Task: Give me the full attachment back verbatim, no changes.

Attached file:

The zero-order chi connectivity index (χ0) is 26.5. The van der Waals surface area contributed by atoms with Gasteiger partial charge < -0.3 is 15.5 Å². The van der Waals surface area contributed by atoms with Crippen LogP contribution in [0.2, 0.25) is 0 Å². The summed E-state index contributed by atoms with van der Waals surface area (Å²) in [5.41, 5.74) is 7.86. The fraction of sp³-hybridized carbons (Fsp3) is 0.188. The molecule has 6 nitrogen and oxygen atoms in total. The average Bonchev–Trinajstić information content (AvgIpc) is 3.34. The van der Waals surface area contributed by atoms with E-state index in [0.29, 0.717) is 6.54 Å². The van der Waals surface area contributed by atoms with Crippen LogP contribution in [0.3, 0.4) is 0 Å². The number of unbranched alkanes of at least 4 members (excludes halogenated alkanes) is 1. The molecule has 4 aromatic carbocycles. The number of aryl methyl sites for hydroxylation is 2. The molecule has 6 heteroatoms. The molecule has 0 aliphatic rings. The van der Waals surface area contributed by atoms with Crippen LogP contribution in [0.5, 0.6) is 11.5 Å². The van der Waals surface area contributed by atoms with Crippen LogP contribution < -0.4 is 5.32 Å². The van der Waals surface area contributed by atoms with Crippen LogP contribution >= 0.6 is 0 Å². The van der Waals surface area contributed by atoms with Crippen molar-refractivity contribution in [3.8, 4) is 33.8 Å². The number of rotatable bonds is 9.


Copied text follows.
The zero-order chi connectivity index (χ0) is 26.5. The van der Waals surface area contributed by atoms with Gasteiger partial charge < -0.3 is 15.5 Å². The van der Waals surface area contributed by atoms with Crippen LogP contribution in [0.2, 0.25) is 0 Å². The summed E-state index contributed by atoms with van der Waals surface area (Å²) in [5.41, 5.74) is 7.86. The fraction of sp³-hybridized carbons (Fsp3) is 0.188. The molecule has 6 nitrogen and oxygen atoms in total. The average Bonchev–Trinajstić information content (AvgIpc) is 3.34. The van der Waals surface area contributed by atoms with E-state index in [0.29, 0.717) is 6.54 Å². The van der Waals surface area contributed by atoms with Crippen LogP contribution in [0.3, 0.4) is 0 Å². The number of unbranched alkanes of at least 4 members (excludes halogenated alkanes) is 1. The molecule has 4 aromatic carbocycles. The number of aryl methyl sites for hydroxylation is 2. The molecule has 6 heteroatoms. The molecule has 0 aliphatic rings. The van der Waals surface area contributed by atoms with Crippen LogP contribution in [0.5, 0.6) is 11.5 Å². The van der Waals surface area contributed by atoms with Crippen LogP contribution < -0.4 is 5.32 Å². The van der Waals surface area contributed by atoms with Crippen LogP contribution >= 0.6 is 0 Å². The van der Waals surface area contributed by atoms with Crippen molar-refractivity contribution in [3.8, 4) is 33.8 Å². The number of rotatable bonds is 9.